MLB Quietly Leads Up To TV Spot On Steroids

Major League Baseball chose one of its most-watched games of the season to launch a new spot about steroids—a controversial subject that has been a black eye on the sport. But, unlike most MLB ads, this one received no advance publicity.

Baseball officials said the decision to forgo an announcement prior to the 2005 All-Star Game last week in Detroit had to do with last-minute production issues. But sources said MLB didn’t want to detract from the game by focusing more media attention on the steroid scandal.

“They didn’t want a discussion of steroids to interfere with the game,” said one source.

Called “Statue,” the spot was part of an integrated TV, radio, print and Internet campaign, something MLB promised Congress in March it would do to address the steroid issue. It involves a three-dimensional computer graphic of a Roman discus thrower whose body slowly falls apart. The spot—made with help from the Partnership for a Drug-Free America, whose research has found athletic teens are more likely to be open to trying steroids—is aimed at parents.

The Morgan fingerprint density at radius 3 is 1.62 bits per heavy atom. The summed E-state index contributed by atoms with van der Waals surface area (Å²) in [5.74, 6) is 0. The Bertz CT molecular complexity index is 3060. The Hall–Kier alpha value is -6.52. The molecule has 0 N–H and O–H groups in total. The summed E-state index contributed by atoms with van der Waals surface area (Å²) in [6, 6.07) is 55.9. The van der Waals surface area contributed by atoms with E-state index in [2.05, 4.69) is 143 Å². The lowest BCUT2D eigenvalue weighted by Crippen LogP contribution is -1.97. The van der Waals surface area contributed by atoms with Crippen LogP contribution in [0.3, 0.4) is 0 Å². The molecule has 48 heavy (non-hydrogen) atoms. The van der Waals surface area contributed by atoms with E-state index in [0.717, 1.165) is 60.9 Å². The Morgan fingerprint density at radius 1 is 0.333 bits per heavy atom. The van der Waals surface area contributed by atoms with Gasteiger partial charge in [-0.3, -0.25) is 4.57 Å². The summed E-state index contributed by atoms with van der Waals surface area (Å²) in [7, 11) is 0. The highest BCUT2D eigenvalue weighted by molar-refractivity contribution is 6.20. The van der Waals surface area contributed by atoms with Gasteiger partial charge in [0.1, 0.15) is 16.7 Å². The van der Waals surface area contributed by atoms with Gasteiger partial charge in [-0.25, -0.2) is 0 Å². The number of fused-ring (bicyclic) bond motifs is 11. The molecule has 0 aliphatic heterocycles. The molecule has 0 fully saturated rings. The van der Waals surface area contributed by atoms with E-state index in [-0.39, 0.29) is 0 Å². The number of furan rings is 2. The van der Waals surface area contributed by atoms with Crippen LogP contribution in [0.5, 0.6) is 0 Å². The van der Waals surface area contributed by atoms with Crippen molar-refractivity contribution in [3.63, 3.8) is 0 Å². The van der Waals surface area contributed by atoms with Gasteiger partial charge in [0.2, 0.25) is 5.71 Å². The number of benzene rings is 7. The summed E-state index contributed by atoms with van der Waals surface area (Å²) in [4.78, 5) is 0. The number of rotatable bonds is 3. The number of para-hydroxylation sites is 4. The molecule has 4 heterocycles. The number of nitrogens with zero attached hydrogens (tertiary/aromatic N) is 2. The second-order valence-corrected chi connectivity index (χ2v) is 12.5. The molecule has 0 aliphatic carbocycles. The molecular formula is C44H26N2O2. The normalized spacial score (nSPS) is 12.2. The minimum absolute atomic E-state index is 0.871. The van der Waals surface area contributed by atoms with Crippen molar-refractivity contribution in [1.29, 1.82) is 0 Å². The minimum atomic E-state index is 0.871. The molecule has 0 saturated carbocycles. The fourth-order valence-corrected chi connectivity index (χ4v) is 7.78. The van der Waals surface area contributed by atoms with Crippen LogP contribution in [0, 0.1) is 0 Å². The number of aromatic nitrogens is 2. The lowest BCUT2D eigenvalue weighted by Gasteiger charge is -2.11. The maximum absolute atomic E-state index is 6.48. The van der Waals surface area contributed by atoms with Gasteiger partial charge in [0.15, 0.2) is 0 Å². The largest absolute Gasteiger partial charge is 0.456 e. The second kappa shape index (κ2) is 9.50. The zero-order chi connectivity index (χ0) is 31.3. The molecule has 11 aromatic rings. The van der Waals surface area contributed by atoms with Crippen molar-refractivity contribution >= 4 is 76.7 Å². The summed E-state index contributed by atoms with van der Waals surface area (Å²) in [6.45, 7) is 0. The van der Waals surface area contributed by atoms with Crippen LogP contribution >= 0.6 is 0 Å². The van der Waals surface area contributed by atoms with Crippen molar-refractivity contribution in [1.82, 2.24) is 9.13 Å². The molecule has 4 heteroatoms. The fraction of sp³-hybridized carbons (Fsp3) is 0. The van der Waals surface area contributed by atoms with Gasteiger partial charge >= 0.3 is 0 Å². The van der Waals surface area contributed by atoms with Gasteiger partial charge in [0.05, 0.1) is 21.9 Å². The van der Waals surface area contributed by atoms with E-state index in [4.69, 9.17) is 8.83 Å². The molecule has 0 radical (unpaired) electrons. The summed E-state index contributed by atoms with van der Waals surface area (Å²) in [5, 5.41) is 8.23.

Created by Omnicom Group’s BBDO in New York, the pro-bono spot took 10 people working around the clock for two weeks to create the statue’s look of transluscent marble.

The spot opens with an image of a Roman discus thrower and choral music playing in the background. An announcer says, “Sports are great for a kid’s body. Steroids aren’t.”

As the voiceover says steroids can ruin tendons, stunt bone growth and increase the risk of liver cancer, the statue’s leg and then arm start to disintegrate. It ends with “Steroids don’t make great athletes. They destroy them.”

“We took this classical discus thrower, which represented the ideal athletic body, and we thought, ‘What if we literally destroyed the statue?'” said Jimmy Siegel, BBDO’s senior executive creative director. “The best ideas sometimes have a real simplicity to them.”

MLB president Bob DuPuy said the public education campaign was important because the steroid problem extends beyond just baseball. He said, “We view this as a broader societal problem, and what better way to make that point than to look at the … athlete and draw on history?”

Production went down to the wire. “We thought this was a killer idea, but we wondered how could we possibly get this done in two weeks time,” said Gray Hirshfield, head of production for New York production shop Quiet Man.

The Partnership, which has been working with MLB for five years, said it was troubled by its own research showing teen attitudes toward steroids. “There was interest in trying this type of drug,” said Partnership rep Stephen Dnistrian.

The spot will continue to run on Fox and during games at stadiums. Running through the end of the baseball season, it has an estimated media spend equivalent to $10 million.